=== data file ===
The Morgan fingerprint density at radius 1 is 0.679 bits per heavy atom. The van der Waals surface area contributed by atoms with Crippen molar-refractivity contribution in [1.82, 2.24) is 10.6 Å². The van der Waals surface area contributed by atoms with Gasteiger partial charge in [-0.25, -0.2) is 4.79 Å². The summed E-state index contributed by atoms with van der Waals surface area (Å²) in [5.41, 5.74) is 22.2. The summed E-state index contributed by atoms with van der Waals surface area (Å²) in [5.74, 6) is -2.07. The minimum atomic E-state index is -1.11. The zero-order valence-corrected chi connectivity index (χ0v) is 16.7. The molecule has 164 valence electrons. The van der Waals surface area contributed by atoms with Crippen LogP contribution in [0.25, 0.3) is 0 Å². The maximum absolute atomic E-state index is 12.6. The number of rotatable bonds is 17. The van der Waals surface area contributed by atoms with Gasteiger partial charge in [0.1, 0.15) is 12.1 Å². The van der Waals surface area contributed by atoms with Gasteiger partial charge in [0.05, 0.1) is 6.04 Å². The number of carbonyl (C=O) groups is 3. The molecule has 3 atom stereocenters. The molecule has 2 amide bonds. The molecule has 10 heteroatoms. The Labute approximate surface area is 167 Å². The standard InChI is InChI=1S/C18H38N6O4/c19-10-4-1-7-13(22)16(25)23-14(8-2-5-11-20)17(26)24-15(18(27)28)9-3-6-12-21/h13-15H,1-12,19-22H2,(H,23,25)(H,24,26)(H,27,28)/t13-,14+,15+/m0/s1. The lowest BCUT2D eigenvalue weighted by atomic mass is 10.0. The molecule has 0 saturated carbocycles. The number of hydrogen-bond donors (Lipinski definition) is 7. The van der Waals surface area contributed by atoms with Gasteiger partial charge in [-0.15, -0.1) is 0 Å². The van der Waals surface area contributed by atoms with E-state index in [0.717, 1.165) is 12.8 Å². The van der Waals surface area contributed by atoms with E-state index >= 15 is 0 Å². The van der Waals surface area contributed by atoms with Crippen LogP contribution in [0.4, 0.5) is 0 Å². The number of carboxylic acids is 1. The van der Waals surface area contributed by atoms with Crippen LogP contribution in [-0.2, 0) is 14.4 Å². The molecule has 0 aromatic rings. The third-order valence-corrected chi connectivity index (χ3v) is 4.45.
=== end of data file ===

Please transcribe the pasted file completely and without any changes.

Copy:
The Morgan fingerprint density at radius 1 is 0.679 bits per heavy atom. The van der Waals surface area contributed by atoms with Crippen molar-refractivity contribution in [1.82, 2.24) is 10.6 Å². The van der Waals surface area contributed by atoms with Gasteiger partial charge in [-0.25, -0.2) is 4.79 Å². The summed E-state index contributed by atoms with van der Waals surface area (Å²) in [5.41, 5.74) is 22.2. The summed E-state index contributed by atoms with van der Waals surface area (Å²) in [5.74, 6) is -2.07. The minimum atomic E-state index is -1.11. The zero-order valence-corrected chi connectivity index (χ0v) is 16.7. The molecule has 164 valence electrons. The van der Waals surface area contributed by atoms with Crippen LogP contribution in [0.25, 0.3) is 0 Å². The maximum absolute atomic E-state index is 12.6. The number of rotatable bonds is 17. The van der Waals surface area contributed by atoms with Gasteiger partial charge in [0.1, 0.15) is 12.1 Å². The van der Waals surface area contributed by atoms with Gasteiger partial charge in [0.05, 0.1) is 6.04 Å². The number of carbonyl (C=O) groups is 3. The molecule has 3 atom stereocenters. The molecule has 2 amide bonds. The molecule has 10 heteroatoms. The Labute approximate surface area is 167 Å². The standard InChI is InChI=1S/C18H38N6O4/c19-10-4-1-7-13(22)16(25)23-14(8-2-5-11-20)17(26)24-15(18(27)28)9-3-6-12-21/h13-15H,1-12,19-22H2,(H,23,25)(H,24,26)(H,27,28)/t13-,14+,15+/m0/s1. The lowest BCUT2D eigenvalue weighted by atomic mass is 10.0. The molecule has 0 saturated carbocycles. The number of hydrogen-bond donors (Lipinski definition) is 7. The van der Waals surface area contributed by atoms with Gasteiger partial charge in [-0.15, -0.1) is 0 Å². The van der Waals surface area contributed by atoms with E-state index in [0.717, 1.165) is 12.8 Å². The van der Waals surface area contributed by atoms with E-state index >= 15 is 0 Å². The van der Waals surface area contributed by atoms with Crippen LogP contribution in [0.4, 0.5) is 0 Å². The number of carboxylic acids is 1. The van der Waals surface area contributed by atoms with Crippen LogP contribution in [-0.2, 0) is 14.4 Å². The molecule has 0 aromatic rings. The third-order valence-corrected chi connectivity index (χ3v) is 4.45.